San Francisco meanwhile had the rise of bankers sitting on the Pacific rim, and, of course, the rise of Silicon Valley. We no longer had incomes leveling off. More and more, we lived in two worlds: one was the super-rich, the rich, and near-rich who serviced the businesses of the super-rich, while the other was the rest of us. Ultimately, this became global capitalism, and the rise of the 1% who own more than 50% of the world’s wealth.

In New York, combine a shortage of inexpensive rental apartments with a phenomenal rise in the market for condominiums where the super-rich can park money, and you have a market where no one wants to build or can find affordable land to build inexpensive rental apartments. And every apartment that is not a rental is part of a fantastic speculative market.

London has the same phenomenon, even more exaggerated than in New York, because it is much closer to the super-rich in Russia and the Middle East. I can’t comment on the specifics of San Francisco, but I know it is part of the same phenomenon, overwhelmed by the wealth of Silicon Valley.

Perhaps there was a time when the argument that the market would self-correct if we stopped over-managing it (which has been the standard Libertarian argument for decades), but we live in a new world now, and the theory has to adjust to the circumstances.

Why Condo-ization Is One Of The Two Or Three Biggest Factors In The Increasing Unaffordability Of New York City

Dawn Foster, Londoners are the real losers of the city’s luxury property boom, The Guardian.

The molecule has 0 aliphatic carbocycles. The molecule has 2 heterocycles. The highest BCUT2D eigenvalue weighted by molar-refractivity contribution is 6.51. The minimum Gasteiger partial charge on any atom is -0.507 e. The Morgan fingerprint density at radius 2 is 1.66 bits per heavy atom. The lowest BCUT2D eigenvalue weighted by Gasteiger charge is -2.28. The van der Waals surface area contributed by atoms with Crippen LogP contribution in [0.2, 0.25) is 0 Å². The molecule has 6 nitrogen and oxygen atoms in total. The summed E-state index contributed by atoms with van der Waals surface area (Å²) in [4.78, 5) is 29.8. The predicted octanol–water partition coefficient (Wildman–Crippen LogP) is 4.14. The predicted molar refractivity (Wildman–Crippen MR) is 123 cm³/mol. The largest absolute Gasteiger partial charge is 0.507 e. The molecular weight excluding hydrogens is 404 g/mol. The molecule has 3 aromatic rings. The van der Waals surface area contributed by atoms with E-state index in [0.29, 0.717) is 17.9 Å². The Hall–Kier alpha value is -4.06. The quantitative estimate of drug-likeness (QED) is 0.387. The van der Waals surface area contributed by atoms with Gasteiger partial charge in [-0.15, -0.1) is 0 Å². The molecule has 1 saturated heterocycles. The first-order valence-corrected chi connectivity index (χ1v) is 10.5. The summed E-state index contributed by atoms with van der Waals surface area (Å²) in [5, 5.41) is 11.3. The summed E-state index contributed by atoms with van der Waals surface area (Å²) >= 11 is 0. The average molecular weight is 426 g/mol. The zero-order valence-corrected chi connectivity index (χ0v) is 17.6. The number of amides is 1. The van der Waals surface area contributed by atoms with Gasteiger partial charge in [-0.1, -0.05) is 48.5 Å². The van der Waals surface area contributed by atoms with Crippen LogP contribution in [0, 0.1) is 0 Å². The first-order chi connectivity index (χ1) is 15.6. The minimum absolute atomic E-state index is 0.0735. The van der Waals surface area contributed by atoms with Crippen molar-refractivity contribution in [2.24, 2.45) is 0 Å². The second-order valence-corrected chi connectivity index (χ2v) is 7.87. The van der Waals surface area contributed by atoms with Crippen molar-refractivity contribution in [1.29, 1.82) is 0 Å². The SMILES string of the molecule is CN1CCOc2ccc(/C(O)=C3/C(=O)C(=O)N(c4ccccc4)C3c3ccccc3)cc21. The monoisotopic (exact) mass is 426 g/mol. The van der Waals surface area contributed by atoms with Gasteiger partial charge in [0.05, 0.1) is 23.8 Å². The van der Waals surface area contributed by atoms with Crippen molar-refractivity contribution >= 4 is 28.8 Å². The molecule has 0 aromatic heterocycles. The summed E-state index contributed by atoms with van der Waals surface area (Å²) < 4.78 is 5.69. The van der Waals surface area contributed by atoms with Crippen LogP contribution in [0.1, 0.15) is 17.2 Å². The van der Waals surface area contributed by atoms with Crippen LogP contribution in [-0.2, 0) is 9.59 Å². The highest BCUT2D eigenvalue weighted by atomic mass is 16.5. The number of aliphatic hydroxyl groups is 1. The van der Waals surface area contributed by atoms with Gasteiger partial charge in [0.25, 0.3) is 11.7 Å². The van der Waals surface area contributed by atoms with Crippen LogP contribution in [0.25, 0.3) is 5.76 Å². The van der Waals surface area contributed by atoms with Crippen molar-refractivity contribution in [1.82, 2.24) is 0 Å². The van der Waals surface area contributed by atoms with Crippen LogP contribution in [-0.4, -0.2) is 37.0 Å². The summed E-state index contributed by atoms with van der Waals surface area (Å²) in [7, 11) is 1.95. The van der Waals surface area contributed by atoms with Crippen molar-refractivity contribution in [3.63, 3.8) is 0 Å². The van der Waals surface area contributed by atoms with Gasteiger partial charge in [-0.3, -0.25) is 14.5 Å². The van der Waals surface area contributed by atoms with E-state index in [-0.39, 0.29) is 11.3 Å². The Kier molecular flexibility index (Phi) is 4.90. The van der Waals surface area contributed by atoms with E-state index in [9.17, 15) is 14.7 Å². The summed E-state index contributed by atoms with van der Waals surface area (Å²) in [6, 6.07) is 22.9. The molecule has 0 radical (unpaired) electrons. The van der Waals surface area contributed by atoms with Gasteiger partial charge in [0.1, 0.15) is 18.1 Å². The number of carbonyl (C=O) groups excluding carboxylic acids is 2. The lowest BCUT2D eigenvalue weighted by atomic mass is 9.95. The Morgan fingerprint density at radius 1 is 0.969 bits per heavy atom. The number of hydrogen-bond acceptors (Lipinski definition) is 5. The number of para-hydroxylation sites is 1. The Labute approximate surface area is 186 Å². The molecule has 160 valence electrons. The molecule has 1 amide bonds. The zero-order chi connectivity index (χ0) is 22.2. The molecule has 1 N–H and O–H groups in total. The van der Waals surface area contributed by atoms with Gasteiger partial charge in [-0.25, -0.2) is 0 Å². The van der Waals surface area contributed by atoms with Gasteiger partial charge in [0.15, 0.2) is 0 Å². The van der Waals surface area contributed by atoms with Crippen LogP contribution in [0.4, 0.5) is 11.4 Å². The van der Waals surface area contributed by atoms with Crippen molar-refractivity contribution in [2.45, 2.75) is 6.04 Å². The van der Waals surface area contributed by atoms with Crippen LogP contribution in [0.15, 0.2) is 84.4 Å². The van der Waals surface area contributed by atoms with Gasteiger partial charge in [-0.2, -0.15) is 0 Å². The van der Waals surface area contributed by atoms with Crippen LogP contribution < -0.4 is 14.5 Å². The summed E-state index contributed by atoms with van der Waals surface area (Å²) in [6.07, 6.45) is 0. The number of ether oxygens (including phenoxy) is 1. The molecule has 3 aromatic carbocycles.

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One Response to My Comment on CityLab: “What’s the Matter With San Francisco?”

  1. Steven Semes says:

    John, Thanks for this comment. There is now a strong backlash against historic preservation and the designation of historic districts, blaming them for the high cost of housing in the most popular cities. Two decades ago, it was the opposite: people opposed historic districts because they thought designation would lower property values. Now it’s seen as the cause of gentrification. As in this article, there are calls to end historic district regulation as a means to increase affordable housing. You are correct that this would not solve the problem. There is certainly a supply/demand imbalance here that boosts prices in sought-after neighborhoods, and historic districts have become sought-after. But no one seems to be asking why: People now prefer to live in walkable, mixed use neighborhoods with architectural character and, since the supply is limited, the demand raises the prices. The obvious question: Why not increase the supply of walkable mixed-use neighborhoods with architectural character? The fault is not with preservation but with contemporary architecture that has made only environments where no one wants to live. If everyone had access to good urban neighborhoods, the supply/demand problem would be solved.